Guest Author - Susan Hopf
When schooling horses you must take into account the animal’s ability to respond to your request. In general when you push against a horse their natural instinct is to push back. We need to teach them the response we want which is to move away from a touch or pressure.
We begin teaching this strange concept to horses when we first connect to them as foals. Making clear that they need to maintain a certain space between them and us involves moving them about by a series of quick pushes and releases. If you have worked with babies you know all too well that if you hold any sort of pressure on them for too long they will either launch themselves into the pressure or balk away in hysterics. Either way it means you need to develop a keen sense of when to ask and when to give. Due to their reactivity foals are great teachers.
Horses maintain their instinctive responses into their adult life and are often a bit more forgiving than their younger counterparts so the lesson is not lost on those without a foal as teacher. Horses that come into your life with a distorted view of certain aids can be retrained. Horses with no preconceived notions may be easier to move forward in their training but either way we do need a system of communication that combines human needs with a level of equine understanding.
Please take the time to read the related articles listed below. Once you establish the correct “move away” response and are able to direct such with the leading exercises and fully understand the use of the whip it is time to mount up and begin your work under saddle. A working knowledge of active and passive aids now becomes paramount to your success.
Active aids are, as they imply, the aids applied to actively ask for what you want. Passive aids need more of an explanation. These aids are not inert but are the counterpoint to your active aid.
As an example – when working a bend (article on movement listed below) your active aids are as follows: outside leg slightly behind the girth, outside rein held firm with the line from bit to hand directed toward the outside of your outside hip, your trunk is turned in the direction you want the horse to bend. Once your position is established you ask for the bend by rolling your outside thigh against the outside shoulder of the horse perhaps adding a raised and forward stroke of your outside heel to engage the horse’s outside hind thereby creating a shoulder-in. Without the presence of your inside leg held firmly in place at the girth the horse would most likely fall onto the inside shoulder and lean instead of bend. Your inside leg acts as the counterpoint to your bending aids. The inner leg displaces the ribs to the outside of the horse’s bend which then allows the horse to respond to your active outside aids in the manner you intend.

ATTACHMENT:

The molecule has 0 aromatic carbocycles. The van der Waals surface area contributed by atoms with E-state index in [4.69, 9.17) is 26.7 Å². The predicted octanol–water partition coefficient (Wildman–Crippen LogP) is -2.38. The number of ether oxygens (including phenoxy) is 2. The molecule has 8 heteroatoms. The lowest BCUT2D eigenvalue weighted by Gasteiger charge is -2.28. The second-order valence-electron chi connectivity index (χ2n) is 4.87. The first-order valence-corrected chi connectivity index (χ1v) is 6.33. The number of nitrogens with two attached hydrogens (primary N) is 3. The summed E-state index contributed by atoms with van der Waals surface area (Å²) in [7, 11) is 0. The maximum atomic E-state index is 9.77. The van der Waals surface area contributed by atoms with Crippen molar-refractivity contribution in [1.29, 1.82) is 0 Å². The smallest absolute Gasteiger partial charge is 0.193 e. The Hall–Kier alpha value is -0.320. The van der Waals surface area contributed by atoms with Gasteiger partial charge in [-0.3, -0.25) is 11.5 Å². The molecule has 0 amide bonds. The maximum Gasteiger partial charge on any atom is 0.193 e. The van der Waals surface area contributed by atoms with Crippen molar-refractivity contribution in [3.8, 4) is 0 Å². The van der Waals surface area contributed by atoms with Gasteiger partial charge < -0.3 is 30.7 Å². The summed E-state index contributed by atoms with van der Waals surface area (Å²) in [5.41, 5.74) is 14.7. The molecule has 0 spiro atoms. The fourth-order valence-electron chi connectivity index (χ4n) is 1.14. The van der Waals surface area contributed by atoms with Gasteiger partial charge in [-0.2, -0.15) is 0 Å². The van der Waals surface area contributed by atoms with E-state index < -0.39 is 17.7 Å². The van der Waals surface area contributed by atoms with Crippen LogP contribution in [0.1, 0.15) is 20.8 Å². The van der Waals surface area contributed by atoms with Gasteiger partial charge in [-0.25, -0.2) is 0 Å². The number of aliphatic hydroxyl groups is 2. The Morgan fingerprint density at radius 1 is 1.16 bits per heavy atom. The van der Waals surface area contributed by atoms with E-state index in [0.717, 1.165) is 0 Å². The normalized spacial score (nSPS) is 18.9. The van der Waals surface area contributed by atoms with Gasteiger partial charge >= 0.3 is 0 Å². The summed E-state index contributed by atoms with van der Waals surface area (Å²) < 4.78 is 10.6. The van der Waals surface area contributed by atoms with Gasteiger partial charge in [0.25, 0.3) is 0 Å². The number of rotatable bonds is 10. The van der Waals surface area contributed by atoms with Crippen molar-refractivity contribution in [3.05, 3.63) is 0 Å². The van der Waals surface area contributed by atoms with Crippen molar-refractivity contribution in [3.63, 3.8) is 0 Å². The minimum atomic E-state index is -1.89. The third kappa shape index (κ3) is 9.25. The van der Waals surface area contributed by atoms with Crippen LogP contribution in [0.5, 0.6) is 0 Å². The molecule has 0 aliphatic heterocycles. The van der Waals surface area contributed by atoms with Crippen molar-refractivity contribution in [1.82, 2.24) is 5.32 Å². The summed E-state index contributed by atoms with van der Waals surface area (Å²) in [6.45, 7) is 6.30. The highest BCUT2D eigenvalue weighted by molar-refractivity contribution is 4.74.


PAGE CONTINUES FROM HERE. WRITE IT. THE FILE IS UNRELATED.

Another example involves the use of your seat as a passive collecting aid. The seat should never be used as an active aid. There is no such thing as a driving seat and when, in fact, we activate our seats while riding we cause our horses’ backs to stiffen and brace against us – done correctly and with some tact this is the beginning of collection. When the horse stiffens the back the haunches shorten their stride. Collection comes from the development of the timing between holding and giving with the seat in order to shorten the stride, allowing it forward and then aiming it up with an aid from the core of the rider – pushing your bellybutton, without hollowing your back, through your fixed hands. This passively held rein might be needed to indicate that this is not a forward idea but a lifting idea – the reins held firmly do not retract back and give by a slight opening of the fingers when the horse responds correctly.
Lifting comes from the haunches, not the back nor the mouth. Forward comes from the haunches, not the back. Activating the haunches comes from the lower leg. Given the last few statements it makes no sense whatsoever to activate the seat in order to lift or send the horse forward. The more the seat is moved the more the back of the horse becomes stiff. Once this happens and the rider fails to recognize the consequences of riding with a seat that moves haphazardly around on top of the horse compensations occur that create pain and discomfort for the horse as well as a great deal of frustration for the rider – often leading to very inappropriate corrections.
Another point to consider is that you cannot use both legs actively at the same time. In a well-schooled horse the timing of each aid often comes down to milliseconds between the use of each but it is imperative that we do not trap our horses but give them the time needed to comply with our requests. Becoming consciously aware of which aid is active and which is passive for every movement we wish to create is a great exercise for developing such timing. Timing and precision with our aids it what makes a tactful rider and a successful mount.